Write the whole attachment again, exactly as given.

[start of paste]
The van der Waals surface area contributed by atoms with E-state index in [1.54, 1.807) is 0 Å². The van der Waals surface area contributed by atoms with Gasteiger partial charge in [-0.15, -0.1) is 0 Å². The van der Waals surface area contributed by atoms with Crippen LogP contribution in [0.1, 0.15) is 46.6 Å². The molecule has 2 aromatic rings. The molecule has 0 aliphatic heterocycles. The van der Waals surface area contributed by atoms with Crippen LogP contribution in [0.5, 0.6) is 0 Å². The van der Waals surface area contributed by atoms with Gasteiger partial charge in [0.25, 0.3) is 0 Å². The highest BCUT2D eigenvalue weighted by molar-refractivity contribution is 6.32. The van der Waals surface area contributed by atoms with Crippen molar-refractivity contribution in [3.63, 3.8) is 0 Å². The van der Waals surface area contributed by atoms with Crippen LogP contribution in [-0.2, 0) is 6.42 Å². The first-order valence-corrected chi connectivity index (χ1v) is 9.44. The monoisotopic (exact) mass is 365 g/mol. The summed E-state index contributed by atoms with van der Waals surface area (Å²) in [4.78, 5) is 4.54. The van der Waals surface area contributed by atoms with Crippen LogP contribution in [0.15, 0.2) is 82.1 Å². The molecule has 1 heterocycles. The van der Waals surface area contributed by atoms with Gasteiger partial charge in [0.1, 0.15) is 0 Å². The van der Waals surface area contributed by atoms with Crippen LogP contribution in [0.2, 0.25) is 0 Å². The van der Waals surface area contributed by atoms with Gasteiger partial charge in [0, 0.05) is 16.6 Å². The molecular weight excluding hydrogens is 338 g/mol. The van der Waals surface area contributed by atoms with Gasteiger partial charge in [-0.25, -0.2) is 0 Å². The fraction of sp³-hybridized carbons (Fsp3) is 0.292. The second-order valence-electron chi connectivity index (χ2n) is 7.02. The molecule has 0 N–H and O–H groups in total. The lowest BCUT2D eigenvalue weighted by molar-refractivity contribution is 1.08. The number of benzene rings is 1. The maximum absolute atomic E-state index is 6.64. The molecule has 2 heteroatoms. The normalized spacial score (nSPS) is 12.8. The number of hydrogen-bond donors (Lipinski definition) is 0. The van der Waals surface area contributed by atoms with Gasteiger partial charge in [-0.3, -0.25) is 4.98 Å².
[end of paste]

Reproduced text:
The van der Waals surface area contributed by atoms with E-state index in [1.54, 1.807) is 0 Å². The van der Waals surface area contributed by atoms with Gasteiger partial charge in [-0.15, -0.1) is 0 Å². The van der Waals surface area contributed by atoms with Crippen LogP contribution in [0.1, 0.15) is 46.6 Å². The molecule has 2 aromatic rings. The molecule has 0 aliphatic heterocycles. The van der Waals surface area contributed by atoms with Crippen LogP contribution in [0.5, 0.6) is 0 Å². The van der Waals surface area contributed by atoms with Gasteiger partial charge in [0.25, 0.3) is 0 Å². The highest BCUT2D eigenvalue weighted by molar-refractivity contribution is 6.32. The van der Waals surface area contributed by atoms with Crippen molar-refractivity contribution in [3.63, 3.8) is 0 Å². The van der Waals surface area contributed by atoms with Crippen LogP contribution in [-0.2, 0) is 6.42 Å². The first-order valence-corrected chi connectivity index (χ1v) is 9.44. The monoisotopic (exact) mass is 365 g/mol. The summed E-state index contributed by atoms with van der Waals surface area (Å²) in [4.78, 5) is 4.54. The van der Waals surface area contributed by atoms with Crippen LogP contribution in [0.15, 0.2) is 82.1 Å². The molecule has 1 heterocycles. The van der Waals surface area contributed by atoms with Gasteiger partial charge in [0.1, 0.15) is 0 Å². The van der Waals surface area contributed by atoms with Crippen LogP contribution in [0.2, 0.25) is 0 Å². The van der Waals surface area contributed by atoms with Gasteiger partial charge in [0, 0.05) is 16.6 Å². The molecular weight excluding hydrogens is 338 g/mol. The van der Waals surface area contributed by atoms with Gasteiger partial charge in [-0.25, -0.2) is 0 Å². The fraction of sp³-hybridized carbons (Fsp3) is 0.292. The second-order valence-electron chi connectivity index (χ2n) is 7.02. The molecule has 0 N–H and O–H groups in total. The lowest BCUT2D eigenvalue weighted by molar-refractivity contribution is 1.08. The number of benzene rings is 1. The maximum absolute atomic E-state index is 6.64. The molecule has 2 heteroatoms. The normalized spacial score (nSPS) is 12.8. The number of hydrogen-bond donors (Lipinski definition) is 0. The van der Waals surface area contributed by atoms with Gasteiger partial charge in [-0.3, -0.25) is 4.98 Å².